Table Saw Safety – Beginners Guide

Table saw safety

Using a table saw can be a rewarding experience, particularly when it helps you in the creation of a project. However, since these pieces of equipment can serve as a way of sustaining a significant injury, you should always be mindful of your safety above everything else.

The idea of a table saw is to give the user a greater degree of control over the cut and it certainly has this effect. However, even losing focus for a second or something as simple as not wearing the correct clothing could have devastating results.

In this beginners guide, we are going to be looking at how safely and effectively use your table saw.

How Dangerous Is A Table Saw?

When you compare using a table saw to some other household tools, you will quickly see that these are instruments with the power to kill.

This might sound dramatic but these tools are responsible for more than 67,000 injuries each year; in the USA alone.

When you consider this on a global scale, it isn’t hard to see why table saw safety is of the utmost importance.

When we talk about table saw injuries, we are not merely discussing a small nick that requires nothing more than a plaster to fix.

Table saw injuries are far more catastrophic and traumatic. Of those 67,000 table-saw injuries we talked about, as many as 4000 of those are complete amputations of a hand or limb, occurring when direct contact with the rotating blade happens.

One thing that you will notice with your table saw is that there is typically a plastic covering over the blade which is designed to prevent such injuries from occurring.

However, much like any piece of safety equipment, this is not always 100% effective and your own common sense and proper handling of the tool will play just as much of a role in preventing disastrous accidents.

However, a lot of table saw owners remove these plastic blade guards because they can get in the way of certain tasks. This then results in many more accidents happening than is necessary.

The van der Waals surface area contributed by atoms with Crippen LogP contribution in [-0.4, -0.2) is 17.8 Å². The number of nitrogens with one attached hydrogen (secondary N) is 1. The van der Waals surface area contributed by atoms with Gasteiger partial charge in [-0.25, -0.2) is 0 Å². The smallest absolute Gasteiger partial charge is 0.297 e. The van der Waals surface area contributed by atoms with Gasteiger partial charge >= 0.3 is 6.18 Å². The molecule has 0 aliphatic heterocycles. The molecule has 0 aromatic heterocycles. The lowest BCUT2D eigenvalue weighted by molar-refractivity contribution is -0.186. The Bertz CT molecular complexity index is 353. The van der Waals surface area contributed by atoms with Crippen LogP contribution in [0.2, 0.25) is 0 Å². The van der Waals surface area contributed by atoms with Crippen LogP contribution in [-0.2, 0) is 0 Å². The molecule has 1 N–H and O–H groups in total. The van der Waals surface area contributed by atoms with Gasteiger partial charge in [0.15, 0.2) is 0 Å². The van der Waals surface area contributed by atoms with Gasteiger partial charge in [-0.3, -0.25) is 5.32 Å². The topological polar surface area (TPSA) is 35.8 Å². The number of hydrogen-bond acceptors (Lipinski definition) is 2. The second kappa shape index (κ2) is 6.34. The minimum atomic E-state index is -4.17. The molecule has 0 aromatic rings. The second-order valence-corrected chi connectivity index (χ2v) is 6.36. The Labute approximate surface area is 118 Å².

Table Saw Kickback

When you begin looking at table saw safety, one of the things that will haunt you again and again is table saw kickback and there is a good reason for this. Kickback is one of the most common causes for injuries when using a table saw.

This is simply when materials fly back from the saw, hitting the user and causing a variety of injuries. It is estimated that more than 30,000 American table saw injuries are as a result of kickback, that is almost half of all casualties for table saw injuries each year.

The wood from a kickback often flies so quickly that the operator has little warning or chance to escape the inevitable injury.

Table Saw Kickback Injuries

One of the most concerning injuries that can be sustained from table saw kickback is that a piece of debris would fly into the eye causing significant damage. At best, this could be painful and at worst, an injury like this may result in loss of sight in the affected eye.

However, the high-speed wood can also hit other parts of the body, causing a range of traumas including head injuries and injuries to the chest and torso.

But perhaps what is more devastating is that as the wood flies off the table, this happens so rapidly that the user does not have a chance to move his or her hand out of the way resulting in the hand making contact with the blade.

How Do I Stop My Table Saw Kickback?

If you are new to using a table saw, it is a wise idea to start as you mean to go on; this will be the best way to prevent injuries. One of the biggest reasons that so many people are affected by table saw kickback is that they do not understand why kickback happens and therefore, cannot effectively prevent it.

When you place your word against the fence and begin to move it towards the blade, there is a significant chance that it can start losing contact with the fence. As this happens, the wood may become stuck on the backside of the blade and this causes it to kickback and fly towards you.

There are several effective ways to prevent kickback, and while these methods will not eliminate it altogether, they will certainly give you much less chance of being seriously injured.

  • Using a splitter is a very inexpensive yet effective method of preventing kickback. This small nub acts as a way of stopping the wood from moving as it goes towards the blade.